Space

Computer Simulations Point To the Source of Gravitational Waves (theverge.com) 126

An anonymous reader writes from a report via The Verge: On February 11th, scientists at the LIGO observatory made history when they announced the detection of the first gravitational waves. A new study says the gravitational waves likely came from two massive suns that formed about 12 billion years ago, or two billion years after the Big Bang. The researcher's calculations have been published today in the journal Nature, and were determined by running a complex simulation called the Synthetic Universe: a computer model that simulates how the Universe may have evolved since the start of the Big Bang. The simulation even includes a synthetic LIGO detector to determine the types of objects that the observatory would detect over time. The Synthetic Universe can also make predictions as it includes a mock-LIGO to chronologically sync when we detected the waves. If the model is correct, we should see LIGO pick up to 60 detections when it begins its next observation run this fall. It could hear up to 1,000 detections annually at its peak sensitivity. The lead study author Chris Belczynski speculates specifically the size of black hole mergers that the LIGO should be able to detect from gravitational waves, a combined mass between 20 and 80 times the mass of our sun, indicating that they're likely from soon after the Big Bang when stars had lower metal content and formed proportionately larger black holes. His model suggests that the ones that collided to make these gravitational waves were stars that formed 12 billion years ago, became black holes 5 million years later, and then merged 10.3 billion years after that.
Earth

India Launches Record 20 Satellites In Space Using A Single Rocket (indiatimes.com) 110

William Robinson writes from a report via Times of India: The Indian Space Research Organization (ISRO) used its workhorse PSLV-C34 to inject 20 satellites which includes 17 satellites from various countries like US, Canada, Germany and Indonesia, into orbit in a single mission and set a new record on Wednesday. In the final stages of the mission, ISRO also demonstrated the vehicle's capability to place satellites in different orbits. In the demonstration, the vehicle reignited twice after its fourth and final stage and moved further a few kilometers into another orbit. Also included are a couple of satellites from academic institutions, Sathyabamasat from Sathyabhama University, Chennai and Swayam from College of Engineering, Pune. From the report: "The 320 ton Polar Satellite Launch Vehicle (PSLV-C34) took off on its 36th flight at 9:26 a.m. from the Satish Dhawan Space Center with 20 satellites including its primary payload Cartosat-2 series, which provides remote sensing services, and earth observation and imaging satellites from U.S., Canada, Germany and Indonesia. It was also the 14th flight of PSLV in 'XL' configuration with the use of solid strap-on motors. ISRO scientists said, the vehicle had been pre-programmed for today's launch to perform tiny maneuvering to place the 20 satellites into polar sun-synchronous orbits with different inclinations and velocities. It ensured that the satellites were placed with enough distance to prevent collision."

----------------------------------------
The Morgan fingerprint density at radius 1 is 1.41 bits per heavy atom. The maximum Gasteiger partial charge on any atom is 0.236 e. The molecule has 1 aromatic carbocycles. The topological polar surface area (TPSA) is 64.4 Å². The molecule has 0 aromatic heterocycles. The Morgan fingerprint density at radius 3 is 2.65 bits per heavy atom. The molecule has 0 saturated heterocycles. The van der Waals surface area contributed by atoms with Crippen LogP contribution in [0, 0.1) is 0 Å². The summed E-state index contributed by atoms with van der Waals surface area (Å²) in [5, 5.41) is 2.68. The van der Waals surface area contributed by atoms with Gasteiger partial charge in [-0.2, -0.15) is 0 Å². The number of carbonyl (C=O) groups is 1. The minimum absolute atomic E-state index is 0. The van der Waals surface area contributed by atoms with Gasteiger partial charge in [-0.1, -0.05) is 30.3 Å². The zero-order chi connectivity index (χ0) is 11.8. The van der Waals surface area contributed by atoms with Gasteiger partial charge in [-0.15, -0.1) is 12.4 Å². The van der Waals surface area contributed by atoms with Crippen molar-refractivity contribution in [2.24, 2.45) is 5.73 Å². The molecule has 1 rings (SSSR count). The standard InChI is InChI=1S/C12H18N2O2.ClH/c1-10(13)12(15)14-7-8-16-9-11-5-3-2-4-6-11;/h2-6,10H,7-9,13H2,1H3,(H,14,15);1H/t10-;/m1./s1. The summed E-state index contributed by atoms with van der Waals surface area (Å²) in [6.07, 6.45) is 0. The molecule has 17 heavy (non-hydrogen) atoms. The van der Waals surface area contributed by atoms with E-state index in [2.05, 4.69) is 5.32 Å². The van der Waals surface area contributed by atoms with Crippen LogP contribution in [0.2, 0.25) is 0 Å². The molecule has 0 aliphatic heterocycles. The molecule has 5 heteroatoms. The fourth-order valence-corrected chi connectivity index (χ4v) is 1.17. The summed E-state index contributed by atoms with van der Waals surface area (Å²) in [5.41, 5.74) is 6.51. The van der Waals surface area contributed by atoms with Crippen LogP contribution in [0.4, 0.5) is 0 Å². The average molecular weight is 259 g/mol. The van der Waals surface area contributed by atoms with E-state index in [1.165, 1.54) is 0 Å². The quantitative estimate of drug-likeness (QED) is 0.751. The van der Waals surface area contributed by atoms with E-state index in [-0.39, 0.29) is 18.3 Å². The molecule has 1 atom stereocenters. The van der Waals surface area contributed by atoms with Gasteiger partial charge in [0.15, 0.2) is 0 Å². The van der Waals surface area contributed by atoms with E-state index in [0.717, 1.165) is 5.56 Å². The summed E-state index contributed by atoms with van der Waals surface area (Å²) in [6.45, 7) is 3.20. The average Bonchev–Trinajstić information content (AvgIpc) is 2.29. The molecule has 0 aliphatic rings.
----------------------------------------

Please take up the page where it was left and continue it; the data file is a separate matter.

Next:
Businesses

Elon Musk's Tesla Plans To Acquire Elon Musk's SolarCity For $2.7B In Stock (techcrunch.com) 55

An anonymous reader writes from a report via TechCrunch: Today, Elon Musk's electric car and battery company Tesla has announced its offer to buy solar panel installation company SolarCity. Now is a better time than ever to acquire SolarCity, as it recently had its value downgraded. If Tesla does acquire SolarCity, the companies could allow you to outfit your home with solar panels that power a giant battery for your various appliances, such as an electric vehicle. The deal, which has yet to be approved by SolarCity and its board, involves SolarCity's stock being exchanged for Tesla stock. TechCrunch reports that "the deal would pay a premium of 21% to 30% on top of SolarCity's value of $2.14 billion, so Tesla would be buying SolarCity for between $2.59 billion and $2.78 billion worth of its stock." The Tesla team writes, "It's now time to complete the picture. Tesla customers can drive clean cars and they can use our battery packs to help consume energy more efficiently, but they still need access to the most sustainable energy source that's available: the sun." Elon Musk has also been in the news today through OpenAI, the artificial-intelligence non-profit backed by Elon Musk, Amazon Web Services and others. OpenAI announced it is working on creating a physical robot that performs household chores.
Space

Astronomers Say There Could Be At Least Two More Mystery Planets In Our Solar System (sciencealert.com) 84

schwit1 quotes a report from ScienceAlert: A team of astronomers has performed new calculations on the data that originally gave rise to the Planet Nine hypothesis, and these new numbers suggest that the hypothetical extra planet might not be alone -- there could be multiple planets hiding at the edge of our Solar System that we've yet to discover. If the researchers are correct -- which nobody knows for sure right now -- it could really mean a do-over for the high school textbooks. The scientists estimate that Planet Nine is 10 times more massive than Earth, and think it performs an extremely elongated orbit of the Sun, that takes between 10,000 and 20,000 years to complete. The Caltech researchers based their hypothesis for the existence of Planet Nine on the unusual movement of six large objects floating in the Kuiper belt, suggesting that their orbits are being shaped by a hidden planet.